Saturn’s Moon Titan captured the imagination of enthusiasts everywhere when Cassini and the Huygens probe beamed back pictures of a world littered with mountains and lakes due to its active methane-based hydrologic cycle. But like Venus, the moon’s thick, hazy atmosphere has so far hindered many of its geological features at visible wavelengths.
Now, for the first time, scientists have presented the first global geological map of Titan to show just how diverse the terrain is of the Solar System’s second-largest natural satellite.
Despite its moon designation, Titan is frequently described as a planet-like moon. This is because, apart from it being the only moon known to have a dense atmosphere – it is denser than Earth’s – it is also the only known body in space, other than our planet, where clear evidence of stable bodies of surface liquid has been found.
Unlike Earth though Titan is not filled with lakes and pools of water. Instead the compound which shapes the moon’s surface in a hydrologic cycle that matches our own is methane (CH4).
On Earth, this hydro-carbon molecule is pumped out in vast quantities each year due mostly to human activity; think livestock, waste, burning of fossil fuels – all of which accounts for about 60 percent of global methane emissions. On Titan however, methane is most likely to be expelled into the atmosphere via eruptions from cryovolcanoes.
The possibility of a feature-rich landscape and hydrocarbon seas on Titan was first suggested based on data obtained by Voyager 1 and 2 as they whizzed by on their tour of the Solar System.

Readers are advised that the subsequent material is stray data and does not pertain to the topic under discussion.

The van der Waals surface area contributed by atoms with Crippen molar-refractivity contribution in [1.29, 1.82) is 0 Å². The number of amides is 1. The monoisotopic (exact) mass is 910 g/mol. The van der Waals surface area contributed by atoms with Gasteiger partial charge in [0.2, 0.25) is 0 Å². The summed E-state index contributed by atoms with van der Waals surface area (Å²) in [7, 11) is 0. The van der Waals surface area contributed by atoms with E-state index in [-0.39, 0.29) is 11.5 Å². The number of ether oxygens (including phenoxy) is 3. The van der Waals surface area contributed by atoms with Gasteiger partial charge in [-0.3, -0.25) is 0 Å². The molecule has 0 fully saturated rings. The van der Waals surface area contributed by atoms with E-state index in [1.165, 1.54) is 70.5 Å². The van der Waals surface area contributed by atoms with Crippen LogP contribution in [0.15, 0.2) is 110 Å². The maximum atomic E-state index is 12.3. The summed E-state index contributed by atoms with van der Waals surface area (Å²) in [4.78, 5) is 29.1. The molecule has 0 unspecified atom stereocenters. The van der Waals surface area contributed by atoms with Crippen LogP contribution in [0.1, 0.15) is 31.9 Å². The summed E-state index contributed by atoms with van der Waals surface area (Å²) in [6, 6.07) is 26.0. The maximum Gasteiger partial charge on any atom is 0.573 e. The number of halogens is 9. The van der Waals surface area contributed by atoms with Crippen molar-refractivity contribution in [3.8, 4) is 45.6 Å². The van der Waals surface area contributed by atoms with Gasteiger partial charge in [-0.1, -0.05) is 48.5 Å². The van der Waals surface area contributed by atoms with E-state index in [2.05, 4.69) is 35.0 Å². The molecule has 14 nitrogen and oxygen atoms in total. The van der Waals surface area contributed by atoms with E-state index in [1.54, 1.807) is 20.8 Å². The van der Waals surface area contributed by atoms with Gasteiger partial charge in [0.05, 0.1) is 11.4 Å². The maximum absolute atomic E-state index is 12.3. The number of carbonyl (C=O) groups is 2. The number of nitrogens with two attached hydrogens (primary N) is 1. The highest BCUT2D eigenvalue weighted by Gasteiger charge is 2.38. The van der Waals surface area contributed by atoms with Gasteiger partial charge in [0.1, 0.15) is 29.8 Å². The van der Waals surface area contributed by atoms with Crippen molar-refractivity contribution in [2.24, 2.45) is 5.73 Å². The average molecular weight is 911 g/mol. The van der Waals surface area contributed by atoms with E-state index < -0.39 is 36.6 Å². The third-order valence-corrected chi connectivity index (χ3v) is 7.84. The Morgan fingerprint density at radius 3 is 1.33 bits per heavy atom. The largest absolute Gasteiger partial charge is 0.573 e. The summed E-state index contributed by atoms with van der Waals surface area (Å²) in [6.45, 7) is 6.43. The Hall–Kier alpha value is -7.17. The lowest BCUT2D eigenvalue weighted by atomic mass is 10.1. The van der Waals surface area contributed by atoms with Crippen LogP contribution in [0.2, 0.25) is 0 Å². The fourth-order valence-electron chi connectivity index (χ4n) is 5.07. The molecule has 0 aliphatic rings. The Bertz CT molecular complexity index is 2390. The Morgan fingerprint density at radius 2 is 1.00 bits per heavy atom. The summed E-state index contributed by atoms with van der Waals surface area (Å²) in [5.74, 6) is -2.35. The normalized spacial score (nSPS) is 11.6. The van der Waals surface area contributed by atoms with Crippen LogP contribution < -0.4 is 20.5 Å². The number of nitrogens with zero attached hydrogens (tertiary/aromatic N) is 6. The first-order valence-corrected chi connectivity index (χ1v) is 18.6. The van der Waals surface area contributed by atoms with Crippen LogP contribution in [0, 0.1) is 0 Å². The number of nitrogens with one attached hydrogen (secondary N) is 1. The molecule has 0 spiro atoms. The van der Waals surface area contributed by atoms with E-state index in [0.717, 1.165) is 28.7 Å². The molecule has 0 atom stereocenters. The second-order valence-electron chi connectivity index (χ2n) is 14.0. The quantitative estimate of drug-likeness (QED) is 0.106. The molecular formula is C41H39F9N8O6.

This was backed up in 1995 when data from Hubble and other observations suggested the existence of liquid methane on Titan. Since then, a number of organic molecules such as tholins and polycyclic aromatic hydrocarbons (PAHs) have been found on Titan, leading some to suggest that Titan might have resembled our planet in the earliest stages of its existence.
This comparison is now even more apt, as Rosaly Lopes at the Jet Propulsion Laboratory, Pasadena, and colleagues have now been able to identify six major geological forms and determine their relative age and distribution across the globe using radar and infrared data from the Cassini orbiter spacecraft.
Lopes and colleagues work indicates that Titan’s geology depends strongly on latitude. The youngest terrains are dune fields that dominate the equator, and lakes (and seas) and labyrinth units that are concentrated at the poles.
Labyrinth units have morphologies similar to karstic terrains on Earth, which are formed from the dissolution (dissolving) of limestone, dolomite, and/or gypsum.
Because there is no contact between lakes and dunes, say Lopes and colleagues in their new paper recently submitted to Nature Astronomy, it is not possible to distinguish the relative ages of these units. It is also likely that given the active seasonal weather patterns found on Titan including wind and rainfall, the chances are these features are still in the midst of forming and changing.
Meanwhile, some of the oldest terrains are mountainous regions that stretch a few to tens of kilometres in length and up to a couple of kilometres high, that may have formed by contractional tectonism early in Titan’s history.
Also doted about are smaller but equally lumpy hummocky regions. The largest hummocky outcrop is in the equatorial region known as Xanadu; a highly reflective area about as big as Australia on the leading hemisphere of Titan.
Elsewhere, hummocky materials are exposed as locally isolated peaks or ranges generally under 30 square kilometres.
“These observations demonstrate the extent to which Titan is shaped by its methane cycle. The poles are humid enough to keep liquid bodies of methane, whereas the arid equatorial climate keeps wind-shaped dunes intact,” say Lopes and colleagues. “The clear distinction between these units and where they are found on Titan indicates that a variety of processes must be acting on the surface of this moon, controlled by climatic, seasonal and elevational conditions,” conclude the authors.
Blue = Lakes, Red = =Craters, Purple = Dunes, Orange = Hummocky, Pink =Labyrinth, Green = Plains. Image taken from Lopes et al, 2019.